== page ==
Well historians believe that either the Maya tribe (1800BC to 900AD) or the Toltecs (900AD to 1150AD) were the first to domesticate a dog known as the Techichi, which is widely recognised to be the ancestor of the Chihuahua.  The Techichi is a small-framed companion dog, and although roughly twice the size of the Chihuahua, shares many physical characteristics, but unlike the ‘Chi’, it is thought to have been mute and with only a long coat.  Chihuahua coats come in two forms, long and short.

Others think that the Chihuahua was born from crossing a Techichi with a small hairless dog known as the Chinese Crested.  A 1200-year old Maya figurine was unearthed of a woman holding a child in one hand and a small dog with Chihuahua-like features in the other.  Either way, it’s ancestry goes way back, making it an ancient breed.

It is highly likely that the breed originated in Chihuahua, the largest of Mexico’s states, where in the mid 1800’s dog fanciers discovered remains of dogs that closely resembled the Chi.  In the late 1800’s merchants sold small dogs to tourists who came over the border into Mexico, and so they found their way into America where they were known as Arizona dog, Texas dog, Mexico dog and of course Chihuahua dog.  The latter standing the test of time and is now universally known as the Chihuahua.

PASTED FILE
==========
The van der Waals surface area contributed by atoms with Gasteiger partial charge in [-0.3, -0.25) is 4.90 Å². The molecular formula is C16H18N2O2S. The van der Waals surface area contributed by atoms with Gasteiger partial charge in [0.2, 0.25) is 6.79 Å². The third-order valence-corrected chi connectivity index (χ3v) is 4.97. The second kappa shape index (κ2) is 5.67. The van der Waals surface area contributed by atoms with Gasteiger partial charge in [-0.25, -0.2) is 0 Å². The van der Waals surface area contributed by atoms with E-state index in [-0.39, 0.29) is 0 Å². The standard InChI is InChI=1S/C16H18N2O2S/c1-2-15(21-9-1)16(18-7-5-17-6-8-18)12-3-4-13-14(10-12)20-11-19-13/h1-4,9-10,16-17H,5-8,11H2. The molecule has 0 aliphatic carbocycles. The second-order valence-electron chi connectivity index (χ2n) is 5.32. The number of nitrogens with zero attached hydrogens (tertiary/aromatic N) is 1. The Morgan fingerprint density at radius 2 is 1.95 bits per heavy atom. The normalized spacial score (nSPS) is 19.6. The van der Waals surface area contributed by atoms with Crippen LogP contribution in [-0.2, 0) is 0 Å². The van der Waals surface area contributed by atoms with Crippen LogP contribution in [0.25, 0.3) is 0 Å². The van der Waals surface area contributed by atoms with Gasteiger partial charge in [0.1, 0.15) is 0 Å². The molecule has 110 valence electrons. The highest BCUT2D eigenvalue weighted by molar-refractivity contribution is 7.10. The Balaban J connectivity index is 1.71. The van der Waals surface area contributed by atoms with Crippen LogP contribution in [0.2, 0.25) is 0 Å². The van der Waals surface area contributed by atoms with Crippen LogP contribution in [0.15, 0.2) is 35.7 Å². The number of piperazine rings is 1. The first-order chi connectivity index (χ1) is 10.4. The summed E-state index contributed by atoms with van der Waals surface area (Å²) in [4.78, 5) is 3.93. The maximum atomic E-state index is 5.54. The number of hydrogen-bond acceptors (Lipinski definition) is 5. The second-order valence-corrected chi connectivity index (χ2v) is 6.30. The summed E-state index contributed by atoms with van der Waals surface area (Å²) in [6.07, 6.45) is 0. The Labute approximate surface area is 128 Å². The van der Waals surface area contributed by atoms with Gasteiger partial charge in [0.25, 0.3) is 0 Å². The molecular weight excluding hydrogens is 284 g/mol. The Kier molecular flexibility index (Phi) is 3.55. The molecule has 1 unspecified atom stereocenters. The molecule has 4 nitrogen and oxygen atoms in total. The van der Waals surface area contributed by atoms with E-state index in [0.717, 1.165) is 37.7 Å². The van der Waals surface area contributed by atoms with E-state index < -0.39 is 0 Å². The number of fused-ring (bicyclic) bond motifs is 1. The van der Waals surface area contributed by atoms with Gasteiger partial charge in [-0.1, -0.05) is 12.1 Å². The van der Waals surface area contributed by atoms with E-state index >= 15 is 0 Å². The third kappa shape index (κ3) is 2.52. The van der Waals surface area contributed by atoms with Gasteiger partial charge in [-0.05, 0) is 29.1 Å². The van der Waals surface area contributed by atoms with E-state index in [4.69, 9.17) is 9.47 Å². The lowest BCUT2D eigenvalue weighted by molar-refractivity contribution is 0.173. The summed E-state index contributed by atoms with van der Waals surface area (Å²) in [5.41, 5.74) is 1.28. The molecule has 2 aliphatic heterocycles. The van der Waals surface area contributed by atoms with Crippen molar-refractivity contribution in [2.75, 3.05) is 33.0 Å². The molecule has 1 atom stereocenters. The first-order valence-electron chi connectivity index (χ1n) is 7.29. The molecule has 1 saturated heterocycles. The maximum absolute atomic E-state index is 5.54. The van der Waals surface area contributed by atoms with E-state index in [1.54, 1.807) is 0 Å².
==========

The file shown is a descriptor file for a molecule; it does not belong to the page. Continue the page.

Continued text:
Today the dear little Chi has found favour as a hugely popular companion dog; its popularity no doubt assisted by several film stars and celebrities such as Paris Hilton and Britney Spears who own the breed.  With its dainty build and endearing looks, the Chihuahua is loved and admired by many, but it is also a feisty little dog who will protect his family and loved ones with a display of aggression that will ward off many a perceived threat.  Chihuahuas also seem ready and willing to ‘take on’ much larger dogs if they feel threatened and no doubt many a mastiff or other large breed has slunk sheepishly away from the snapping teeth of this teacup warrior.